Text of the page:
Technologies
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WARF: P07323US

Method of Producing Short-Wavelength Quantum-Entangled Light Beams


INVENTORS -

Mark Saffman, Oo-Kaw Lim

The Wisconsin Alumni Research Foundation (WARF) is seeking commercial partners interested in developing a new approach to generating quantum-entangled light beams.
OVERVIEWQuantum-entanglement is a phenomenon in which the quantum states of two objects become correlated and remain correlated, even when the objects are physically separated from each other. Quantum-entangled light consists of pairs of photon streams in which measuring either photon stream alters its entangled twin, even if it is hundreds of kilometers away.

High frequency quantum-entangled light can be used in high-resolution microscopy, ellipsometry (an optical technique for studying thin films’ dielectric properties) and other applications. However, current methods of producing quantum-entangled beams require high frequency input light—double or equal to the desired frequency of the entangled light.
THE INVENTIONUW-Madison researchers have developed a new approach to generating quantum-entangled light beams using second harmonic generation to provide entanglement at short wavelengths. The science is in its infancy, but as it develops, entanglement generated at shorter wavelengths may be important for applications in quantum measurements, quantum-enhanced lithography and ultra-secure quantum communication. Entangled light could also lead to more sensitive medical diagnoses, more powerful computer chips and scalable quantum computing.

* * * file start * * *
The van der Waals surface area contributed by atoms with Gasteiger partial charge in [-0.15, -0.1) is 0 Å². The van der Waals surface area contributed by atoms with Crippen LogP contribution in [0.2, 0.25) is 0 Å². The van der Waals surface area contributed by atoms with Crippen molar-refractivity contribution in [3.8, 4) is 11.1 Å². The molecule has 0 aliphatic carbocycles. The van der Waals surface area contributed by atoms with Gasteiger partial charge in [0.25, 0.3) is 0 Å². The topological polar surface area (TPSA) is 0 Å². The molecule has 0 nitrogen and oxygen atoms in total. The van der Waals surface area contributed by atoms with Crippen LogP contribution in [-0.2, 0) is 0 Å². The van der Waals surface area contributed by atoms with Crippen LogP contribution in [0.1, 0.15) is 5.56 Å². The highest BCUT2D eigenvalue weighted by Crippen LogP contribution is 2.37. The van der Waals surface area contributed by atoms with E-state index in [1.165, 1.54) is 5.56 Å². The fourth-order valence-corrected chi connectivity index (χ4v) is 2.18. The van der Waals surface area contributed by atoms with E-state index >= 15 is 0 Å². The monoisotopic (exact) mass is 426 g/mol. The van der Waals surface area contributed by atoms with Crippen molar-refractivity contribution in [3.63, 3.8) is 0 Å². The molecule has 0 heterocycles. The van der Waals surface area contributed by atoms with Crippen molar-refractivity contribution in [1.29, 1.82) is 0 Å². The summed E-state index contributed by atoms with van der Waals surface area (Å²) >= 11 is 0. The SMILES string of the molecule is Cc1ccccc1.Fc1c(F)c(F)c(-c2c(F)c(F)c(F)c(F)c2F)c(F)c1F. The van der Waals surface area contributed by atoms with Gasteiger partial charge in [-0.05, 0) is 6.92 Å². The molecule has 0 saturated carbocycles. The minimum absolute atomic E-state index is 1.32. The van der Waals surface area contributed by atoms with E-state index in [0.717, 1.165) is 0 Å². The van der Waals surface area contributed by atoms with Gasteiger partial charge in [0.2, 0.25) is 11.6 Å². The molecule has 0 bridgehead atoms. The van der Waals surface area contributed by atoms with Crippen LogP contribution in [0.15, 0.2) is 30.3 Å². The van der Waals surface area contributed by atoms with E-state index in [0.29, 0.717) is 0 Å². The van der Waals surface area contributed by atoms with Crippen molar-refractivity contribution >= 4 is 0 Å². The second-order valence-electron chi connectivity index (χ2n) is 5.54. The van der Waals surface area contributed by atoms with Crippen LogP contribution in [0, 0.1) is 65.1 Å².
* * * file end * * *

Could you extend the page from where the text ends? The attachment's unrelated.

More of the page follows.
APPLICATIONS
  • High resolution microscopy
  • Ultra-secure quantum communication
  • Medical diagnoses
  • Quantum computing
KEY BENEFITS
  • Only known means of producing entangled light of a shorter wavelength than input light
  • Potential for higher-resolution optics due to shorter wavelengths of light
  • Second harmonic generation provides a simplified experimental method of generating quantum-entangled light. 
Contact Information
For current licensing status, please contact Emily Bauer at emily@warf.org or 608-960-9842.
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